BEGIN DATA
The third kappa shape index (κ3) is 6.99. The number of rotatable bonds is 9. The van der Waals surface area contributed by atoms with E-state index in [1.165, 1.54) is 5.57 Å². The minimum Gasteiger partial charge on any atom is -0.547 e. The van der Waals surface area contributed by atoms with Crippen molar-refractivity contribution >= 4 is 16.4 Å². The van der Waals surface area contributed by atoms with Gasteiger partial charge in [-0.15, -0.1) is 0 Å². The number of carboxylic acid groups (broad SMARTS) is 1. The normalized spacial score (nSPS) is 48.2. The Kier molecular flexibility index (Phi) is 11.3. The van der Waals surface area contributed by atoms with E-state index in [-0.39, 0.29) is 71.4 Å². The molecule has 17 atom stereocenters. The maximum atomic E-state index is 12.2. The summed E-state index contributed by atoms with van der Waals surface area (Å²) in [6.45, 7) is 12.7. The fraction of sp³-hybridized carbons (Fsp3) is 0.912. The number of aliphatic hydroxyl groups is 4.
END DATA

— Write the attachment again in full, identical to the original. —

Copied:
The third kappa shape index (κ3) is 6.99. The number of rotatable bonds is 9. The van der Waals surface area contributed by atoms with E-state index in [1.165, 1.54) is 5.57 Å². The minimum Gasteiger partial charge on any atom is -0.547 e. The van der Waals surface area contributed by atoms with Crippen molar-refractivity contribution >= 4 is 16.4 Å². The van der Waals surface area contributed by atoms with Gasteiger partial charge in [-0.15, -0.1) is 0 Å². The number of carboxylic acid groups (broad SMARTS) is 1. The normalized spacial score (nSPS) is 48.2. The Kier molecular flexibility index (Phi) is 11.3. The van der Waals surface area contributed by atoms with E-state index in [-0.39, 0.29) is 71.4 Å². The molecule has 17 atom stereocenters. The maximum atomic E-state index is 12.2. The summed E-state index contributed by atoms with van der Waals surface area (Å²) in [6.45, 7) is 12.7. The fraction of sp³-hybridized carbons (Fsp3) is 0.912. The number of aliphatic hydroxyl groups is 4.